Women and Canadian Public Transport in the 1940s
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In this article, the writer discusses an article by Donald F. Davis and Barbara Lorenzkowski that examines gender tensions on public transportation in Canada in the 1940s. The writer touches upon how this new (and threatening) female presence meant the end of one old regime, the rise of a new regime, and the re-negotiation of what constitutes proper behavior in the public sphere. In the final analysis, the writer maintains that the feminist movement of the 1960s and 1970s - one which is still very much with us today - has its origins as much in the crowded urban transit of two generations ago as it does anywhere else.
From the Paper:"There can be little question that gender relations are fundamentally about who has power; that is to say, while everyone claims to seek only equality, it is curious how one group or the other always wants a sort of equality that leaves them in a relatively more comfortable position than the other side. With this in mind, the following paper will look at an article by Donald F. Davis and Barbara Lorenzkowski which explores how the tensions between men and women on the crowded trams and buses of 1940s war-time Canada were manifestations of a larger struggle - one involving social, economic and even political dimensions - whereby women pushed their way into the public space of men and, in so doing, moved the societal continuum from one wherein men dominated towards one wherein women today are clearly in the ascendancy."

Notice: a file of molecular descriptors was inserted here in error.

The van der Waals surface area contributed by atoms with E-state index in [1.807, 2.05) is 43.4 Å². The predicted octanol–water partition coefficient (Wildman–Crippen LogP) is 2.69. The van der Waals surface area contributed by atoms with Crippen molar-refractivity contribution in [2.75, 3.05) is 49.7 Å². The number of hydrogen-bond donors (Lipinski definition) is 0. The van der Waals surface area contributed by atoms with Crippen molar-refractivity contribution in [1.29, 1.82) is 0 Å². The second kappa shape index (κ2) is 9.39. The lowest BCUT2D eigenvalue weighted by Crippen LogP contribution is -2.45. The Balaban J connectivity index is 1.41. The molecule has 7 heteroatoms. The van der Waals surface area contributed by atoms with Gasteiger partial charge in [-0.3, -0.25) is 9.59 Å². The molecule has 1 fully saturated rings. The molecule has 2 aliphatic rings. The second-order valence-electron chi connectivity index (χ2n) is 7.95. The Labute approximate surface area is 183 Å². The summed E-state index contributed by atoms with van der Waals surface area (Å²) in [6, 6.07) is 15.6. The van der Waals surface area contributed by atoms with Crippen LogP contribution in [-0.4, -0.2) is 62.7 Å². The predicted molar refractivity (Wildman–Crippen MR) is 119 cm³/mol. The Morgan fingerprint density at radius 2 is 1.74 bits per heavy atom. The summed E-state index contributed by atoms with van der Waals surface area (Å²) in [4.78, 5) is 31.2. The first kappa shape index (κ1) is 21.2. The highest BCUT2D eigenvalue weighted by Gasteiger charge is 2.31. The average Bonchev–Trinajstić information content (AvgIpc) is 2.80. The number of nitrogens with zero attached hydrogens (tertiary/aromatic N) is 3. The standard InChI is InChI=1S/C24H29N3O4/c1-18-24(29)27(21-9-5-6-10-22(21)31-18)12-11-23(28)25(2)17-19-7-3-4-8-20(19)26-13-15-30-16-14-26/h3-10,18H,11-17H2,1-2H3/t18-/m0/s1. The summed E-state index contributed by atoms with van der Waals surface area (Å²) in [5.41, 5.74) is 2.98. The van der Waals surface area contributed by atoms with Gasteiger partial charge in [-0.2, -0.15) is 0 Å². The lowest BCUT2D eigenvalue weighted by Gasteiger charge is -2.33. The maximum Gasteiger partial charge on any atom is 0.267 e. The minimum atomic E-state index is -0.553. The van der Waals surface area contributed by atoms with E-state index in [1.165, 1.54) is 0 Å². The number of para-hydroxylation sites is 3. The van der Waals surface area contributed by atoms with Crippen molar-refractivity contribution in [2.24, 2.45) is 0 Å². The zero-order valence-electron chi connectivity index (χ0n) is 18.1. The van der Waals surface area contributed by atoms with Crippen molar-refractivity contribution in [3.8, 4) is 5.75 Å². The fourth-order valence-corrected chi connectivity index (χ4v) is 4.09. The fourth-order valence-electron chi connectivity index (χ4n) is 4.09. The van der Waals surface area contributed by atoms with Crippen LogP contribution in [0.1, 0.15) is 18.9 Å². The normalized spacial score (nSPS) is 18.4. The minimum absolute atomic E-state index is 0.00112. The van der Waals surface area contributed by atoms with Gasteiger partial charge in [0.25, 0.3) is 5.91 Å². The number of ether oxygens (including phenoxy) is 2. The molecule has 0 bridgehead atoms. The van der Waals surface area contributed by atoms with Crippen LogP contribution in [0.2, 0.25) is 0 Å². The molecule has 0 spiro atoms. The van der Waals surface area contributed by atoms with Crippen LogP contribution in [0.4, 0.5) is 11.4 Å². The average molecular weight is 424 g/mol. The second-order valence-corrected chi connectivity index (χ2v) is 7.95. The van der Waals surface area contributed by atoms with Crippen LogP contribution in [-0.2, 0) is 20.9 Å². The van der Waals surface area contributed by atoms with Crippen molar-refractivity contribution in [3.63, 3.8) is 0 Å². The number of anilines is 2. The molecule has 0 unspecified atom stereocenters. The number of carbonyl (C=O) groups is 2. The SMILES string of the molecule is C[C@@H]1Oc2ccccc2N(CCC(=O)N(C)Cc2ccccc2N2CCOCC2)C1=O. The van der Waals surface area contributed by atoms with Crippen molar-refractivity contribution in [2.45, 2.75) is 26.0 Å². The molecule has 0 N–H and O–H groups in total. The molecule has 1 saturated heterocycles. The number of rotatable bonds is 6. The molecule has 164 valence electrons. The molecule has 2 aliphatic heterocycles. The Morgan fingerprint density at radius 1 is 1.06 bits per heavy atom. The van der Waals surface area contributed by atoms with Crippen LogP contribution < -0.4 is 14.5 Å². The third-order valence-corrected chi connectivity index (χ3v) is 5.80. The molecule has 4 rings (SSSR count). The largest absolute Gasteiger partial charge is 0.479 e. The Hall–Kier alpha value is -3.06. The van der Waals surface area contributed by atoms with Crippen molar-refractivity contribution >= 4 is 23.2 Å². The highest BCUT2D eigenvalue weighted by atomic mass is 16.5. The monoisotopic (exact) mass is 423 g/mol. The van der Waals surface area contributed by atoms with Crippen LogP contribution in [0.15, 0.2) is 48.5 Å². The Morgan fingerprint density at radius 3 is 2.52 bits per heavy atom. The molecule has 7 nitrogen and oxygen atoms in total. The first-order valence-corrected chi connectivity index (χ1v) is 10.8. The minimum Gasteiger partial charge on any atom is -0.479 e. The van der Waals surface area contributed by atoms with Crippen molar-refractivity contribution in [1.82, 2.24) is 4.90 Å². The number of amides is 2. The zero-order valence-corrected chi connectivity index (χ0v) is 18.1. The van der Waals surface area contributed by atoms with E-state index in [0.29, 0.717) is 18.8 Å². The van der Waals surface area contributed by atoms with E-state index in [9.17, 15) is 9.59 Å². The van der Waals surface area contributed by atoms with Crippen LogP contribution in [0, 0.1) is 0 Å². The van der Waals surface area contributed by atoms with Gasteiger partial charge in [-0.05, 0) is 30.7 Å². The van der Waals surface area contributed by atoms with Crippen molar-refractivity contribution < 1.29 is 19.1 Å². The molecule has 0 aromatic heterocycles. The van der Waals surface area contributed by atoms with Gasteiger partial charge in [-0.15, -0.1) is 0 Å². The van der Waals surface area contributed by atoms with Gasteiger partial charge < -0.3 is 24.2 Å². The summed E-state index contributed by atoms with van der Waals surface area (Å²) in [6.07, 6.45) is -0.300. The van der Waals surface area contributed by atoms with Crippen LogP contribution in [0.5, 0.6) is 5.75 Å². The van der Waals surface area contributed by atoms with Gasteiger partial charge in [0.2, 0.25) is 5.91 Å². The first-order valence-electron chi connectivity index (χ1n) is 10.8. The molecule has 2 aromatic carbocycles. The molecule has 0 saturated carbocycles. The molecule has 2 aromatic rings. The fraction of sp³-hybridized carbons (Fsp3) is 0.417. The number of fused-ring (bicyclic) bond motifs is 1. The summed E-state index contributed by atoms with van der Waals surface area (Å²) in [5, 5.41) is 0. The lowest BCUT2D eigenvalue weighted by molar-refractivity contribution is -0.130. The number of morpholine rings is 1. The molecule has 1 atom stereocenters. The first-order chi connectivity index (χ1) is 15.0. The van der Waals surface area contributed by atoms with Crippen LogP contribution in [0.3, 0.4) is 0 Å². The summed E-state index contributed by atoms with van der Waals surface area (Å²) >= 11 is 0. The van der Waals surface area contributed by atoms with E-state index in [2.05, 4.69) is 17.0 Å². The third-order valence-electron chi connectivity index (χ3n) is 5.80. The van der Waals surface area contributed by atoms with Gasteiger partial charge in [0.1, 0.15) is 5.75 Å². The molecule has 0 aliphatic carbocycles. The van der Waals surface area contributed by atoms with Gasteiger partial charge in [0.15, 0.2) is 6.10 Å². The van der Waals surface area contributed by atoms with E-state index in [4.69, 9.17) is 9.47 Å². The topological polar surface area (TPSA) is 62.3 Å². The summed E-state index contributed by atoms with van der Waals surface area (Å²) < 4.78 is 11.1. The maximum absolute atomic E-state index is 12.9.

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Women and Canadian Public Transport in the 1940s (2006, December 01) Retrieved July 05, 2022, from https://www.academon.com/analytical-essay/women-and-canadian-public-transport-in-the-1940s-130493/
"Women and Canadian Public Transport in the 1940s" 01 December 2006. Web. 05 July. 2022. <https://www.academon.com/analytical-essay/women-and-canadian-public-transport-in-the-1940s-130493/>